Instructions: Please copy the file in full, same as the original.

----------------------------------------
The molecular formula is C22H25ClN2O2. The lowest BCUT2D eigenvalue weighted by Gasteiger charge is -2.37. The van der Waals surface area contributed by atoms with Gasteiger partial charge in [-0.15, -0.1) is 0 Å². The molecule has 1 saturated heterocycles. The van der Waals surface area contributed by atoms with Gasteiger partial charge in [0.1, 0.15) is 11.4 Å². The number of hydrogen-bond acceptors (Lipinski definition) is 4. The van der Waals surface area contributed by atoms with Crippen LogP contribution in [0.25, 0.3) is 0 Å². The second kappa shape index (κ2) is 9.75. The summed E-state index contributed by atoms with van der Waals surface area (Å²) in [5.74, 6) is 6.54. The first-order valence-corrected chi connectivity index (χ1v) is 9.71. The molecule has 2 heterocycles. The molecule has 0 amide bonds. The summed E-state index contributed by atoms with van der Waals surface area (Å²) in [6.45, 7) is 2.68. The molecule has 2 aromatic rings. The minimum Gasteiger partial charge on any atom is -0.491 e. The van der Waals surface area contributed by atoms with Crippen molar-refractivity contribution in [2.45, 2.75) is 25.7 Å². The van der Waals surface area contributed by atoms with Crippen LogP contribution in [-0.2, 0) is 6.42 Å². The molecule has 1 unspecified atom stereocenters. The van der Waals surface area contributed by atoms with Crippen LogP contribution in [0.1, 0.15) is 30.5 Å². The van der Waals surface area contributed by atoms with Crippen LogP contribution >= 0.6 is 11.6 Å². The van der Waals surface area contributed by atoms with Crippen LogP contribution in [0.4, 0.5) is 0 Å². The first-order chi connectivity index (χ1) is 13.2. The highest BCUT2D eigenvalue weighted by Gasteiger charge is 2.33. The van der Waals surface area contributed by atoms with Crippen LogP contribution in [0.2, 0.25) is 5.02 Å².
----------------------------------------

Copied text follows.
The molecular formula is C22H25ClN2O2. The lowest BCUT2D eigenvalue weighted by Gasteiger charge is -2.37. The van der Waals surface area contributed by atoms with Gasteiger partial charge in [-0.15, -0.1) is 0 Å². The molecule has 1 saturated heterocycles. The van der Waals surface area contributed by atoms with Gasteiger partial charge in [0.1, 0.15) is 11.4 Å². The number of hydrogen-bond acceptors (Lipinski definition) is 4. The van der Waals surface area contributed by atoms with Crippen LogP contribution in [0.25, 0.3) is 0 Å². The second kappa shape index (κ2) is 9.75. The summed E-state index contributed by atoms with van der Waals surface area (Å²) in [5.74, 6) is 6.54. The first-order valence-corrected chi connectivity index (χ1v) is 9.71. The molecule has 2 heterocycles. The molecule has 0 amide bonds. The summed E-state index contributed by atoms with van der Waals surface area (Å²) in [6.45, 7) is 2.68. The molecule has 2 aromatic rings. The minimum Gasteiger partial charge on any atom is -0.491 e. The van der Waals surface area contributed by atoms with Crippen molar-refractivity contribution in [2.45, 2.75) is 25.7 Å². The van der Waals surface area contributed by atoms with Crippen LogP contribution in [-0.2, 0) is 6.42 Å². The molecule has 1 unspecified atom stereocenters. The van der Waals surface area contributed by atoms with Crippen LogP contribution in [0.1, 0.15) is 30.5 Å². The van der Waals surface area contributed by atoms with Crippen LogP contribution >= 0.6 is 11.6 Å². The van der Waals surface area contributed by atoms with Crippen LogP contribution in [0.4, 0.5) is 0 Å². The first-order chi connectivity index (χ1) is 13.2. The highest BCUT2D eigenvalue weighted by Gasteiger charge is 2.33. The van der Waals surface area contributed by atoms with Crippen LogP contribution in [0.2, 0.25) is 5.02 Å².